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Deficiency judgment surprises foreclosure victims

Many homeowners who have gone through foreclosure may think their financial woes are over when they lose their homes. Imagine the shock many D.C. area residents face, however, when they realize they may still owe more on the houses they lost. This trend, known as deficiency judgment, requires homeowners to pay the balance between the remaining mortgage amount and the funds fetched when the home went through foreclosure sale.

One Maryland man is struggling to make ends meet after he lost his home in 2008. Then, more than three years after the foreclosure was finalized, the man was served with a notice that he still owed about $115,000 on the home - and the interest was compounding at an alarming rate. That 42-year-old man is among a growing population of homeowners who are being sued for overdue amounts years after their homes have gone through foreclosure.

This is all part of a process called deficiency judgment, a process that is legal in about 80 percent of the United States. Even though many people think their home is considered a security on their mortgage, they are shocked to find out that they owe more. For example, if a homeowner took out a $200,000 mortgage, but the house sold for just $100,000 because of the slow housing market, he or she could potentially owe the remaining balance.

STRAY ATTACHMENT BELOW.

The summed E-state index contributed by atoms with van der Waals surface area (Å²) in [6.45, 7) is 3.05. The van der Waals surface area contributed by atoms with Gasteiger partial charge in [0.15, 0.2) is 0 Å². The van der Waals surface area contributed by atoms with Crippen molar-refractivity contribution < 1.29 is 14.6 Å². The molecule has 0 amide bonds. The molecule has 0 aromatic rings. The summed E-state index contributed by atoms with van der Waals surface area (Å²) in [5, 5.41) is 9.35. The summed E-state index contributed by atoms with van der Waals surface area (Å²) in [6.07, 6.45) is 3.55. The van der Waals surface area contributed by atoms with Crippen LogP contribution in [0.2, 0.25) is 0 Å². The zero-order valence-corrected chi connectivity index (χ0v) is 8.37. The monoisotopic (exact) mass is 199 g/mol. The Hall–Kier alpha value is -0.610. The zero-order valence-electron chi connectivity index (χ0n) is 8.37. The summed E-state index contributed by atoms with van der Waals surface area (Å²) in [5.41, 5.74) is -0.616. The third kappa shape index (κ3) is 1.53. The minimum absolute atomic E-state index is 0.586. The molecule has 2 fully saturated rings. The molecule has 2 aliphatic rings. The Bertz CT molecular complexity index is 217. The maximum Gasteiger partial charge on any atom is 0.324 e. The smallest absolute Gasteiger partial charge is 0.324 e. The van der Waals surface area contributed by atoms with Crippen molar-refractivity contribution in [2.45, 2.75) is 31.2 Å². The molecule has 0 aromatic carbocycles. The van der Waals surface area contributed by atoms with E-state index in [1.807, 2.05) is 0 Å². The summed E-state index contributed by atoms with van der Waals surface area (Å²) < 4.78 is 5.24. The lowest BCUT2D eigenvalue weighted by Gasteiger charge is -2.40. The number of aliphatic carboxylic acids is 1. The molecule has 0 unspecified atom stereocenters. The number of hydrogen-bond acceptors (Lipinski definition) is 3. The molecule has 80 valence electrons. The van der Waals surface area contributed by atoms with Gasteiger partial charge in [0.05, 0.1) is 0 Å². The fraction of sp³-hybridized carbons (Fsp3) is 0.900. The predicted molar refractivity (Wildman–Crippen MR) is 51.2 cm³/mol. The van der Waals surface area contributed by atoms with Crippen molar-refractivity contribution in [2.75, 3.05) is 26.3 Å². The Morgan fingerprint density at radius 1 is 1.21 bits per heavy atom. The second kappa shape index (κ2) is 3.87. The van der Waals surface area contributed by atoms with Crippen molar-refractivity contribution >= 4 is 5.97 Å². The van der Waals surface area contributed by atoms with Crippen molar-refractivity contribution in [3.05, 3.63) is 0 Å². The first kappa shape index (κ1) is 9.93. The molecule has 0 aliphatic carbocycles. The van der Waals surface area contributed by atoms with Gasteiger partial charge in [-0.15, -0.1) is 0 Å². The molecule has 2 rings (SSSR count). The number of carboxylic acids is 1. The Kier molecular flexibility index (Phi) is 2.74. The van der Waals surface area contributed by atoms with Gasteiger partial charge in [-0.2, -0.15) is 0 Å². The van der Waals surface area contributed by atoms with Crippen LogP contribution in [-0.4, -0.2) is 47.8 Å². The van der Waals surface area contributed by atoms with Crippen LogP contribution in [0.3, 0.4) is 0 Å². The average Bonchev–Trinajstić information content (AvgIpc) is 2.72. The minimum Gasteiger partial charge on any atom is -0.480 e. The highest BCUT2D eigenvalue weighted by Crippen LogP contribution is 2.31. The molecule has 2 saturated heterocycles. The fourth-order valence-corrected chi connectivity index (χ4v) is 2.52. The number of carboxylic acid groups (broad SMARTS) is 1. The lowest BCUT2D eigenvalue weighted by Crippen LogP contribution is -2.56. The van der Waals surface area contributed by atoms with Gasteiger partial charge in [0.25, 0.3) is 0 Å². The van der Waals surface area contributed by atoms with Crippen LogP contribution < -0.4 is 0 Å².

Since 2008, about 400 Maryland homeowners have fallen victim to this predatory practice. During the first four months of 2013, an additional 57 new court actions were taken against borrowers, far outpacing the projected numbers for the year. Sadly, even government-funded loan agencies such as Fannie Mae and Freddie Mac are seeking deficiency judgments, largely because they lost massive amounts of money in the recent real estate bubble bust.

If you are experiencing financial difficulty because of your home loan, consider seeking assistance from a qualified attorney. These professionals can help you learn more about your legal and financial options.

Source:  www.delawareonline.com, Years after foreclosures, old debt haunts homeowners Kimbriell Kelly, Jun. 23, 2013

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